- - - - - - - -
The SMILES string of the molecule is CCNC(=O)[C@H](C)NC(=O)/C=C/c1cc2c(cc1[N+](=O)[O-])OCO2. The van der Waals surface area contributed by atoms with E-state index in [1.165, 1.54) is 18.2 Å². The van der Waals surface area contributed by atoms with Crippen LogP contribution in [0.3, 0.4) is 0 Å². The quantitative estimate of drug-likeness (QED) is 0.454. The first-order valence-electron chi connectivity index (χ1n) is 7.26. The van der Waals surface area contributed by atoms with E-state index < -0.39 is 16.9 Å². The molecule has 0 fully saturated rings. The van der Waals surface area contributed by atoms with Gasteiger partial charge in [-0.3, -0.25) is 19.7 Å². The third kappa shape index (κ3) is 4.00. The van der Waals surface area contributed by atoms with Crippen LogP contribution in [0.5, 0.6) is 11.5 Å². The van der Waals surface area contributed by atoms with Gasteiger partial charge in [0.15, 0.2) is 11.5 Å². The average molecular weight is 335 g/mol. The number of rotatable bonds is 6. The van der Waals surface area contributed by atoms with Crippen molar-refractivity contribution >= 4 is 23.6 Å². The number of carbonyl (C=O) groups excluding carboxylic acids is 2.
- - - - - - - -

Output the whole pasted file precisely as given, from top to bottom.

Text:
The SMILES string of the molecule is CCNC(=O)[C@H](C)NC(=O)/C=C/c1cc2c(cc1[N+](=O)[O-])OCO2. The van der Waals surface area contributed by atoms with E-state index in [1.165, 1.54) is 18.2 Å². The van der Waals surface area contributed by atoms with Crippen LogP contribution in [0.3, 0.4) is 0 Å². The quantitative estimate of drug-likeness (QED) is 0.454. The first-order valence-electron chi connectivity index (χ1n) is 7.26. The van der Waals surface area contributed by atoms with E-state index < -0.39 is 16.9 Å². The molecule has 0 fully saturated rings. The van der Waals surface area contributed by atoms with Gasteiger partial charge in [-0.3, -0.25) is 19.7 Å². The third kappa shape index (κ3) is 4.00. The van der Waals surface area contributed by atoms with Crippen LogP contribution in [0.5, 0.6) is 11.5 Å². The van der Waals surface area contributed by atoms with Gasteiger partial charge in [0.15, 0.2) is 11.5 Å². The average molecular weight is 335 g/mol. The number of rotatable bonds is 6. The van der Waals surface area contributed by atoms with Crippen molar-refractivity contribution >= 4 is 23.6 Å². The number of carbonyl (C=O) groups excluding carboxylic acids is 2.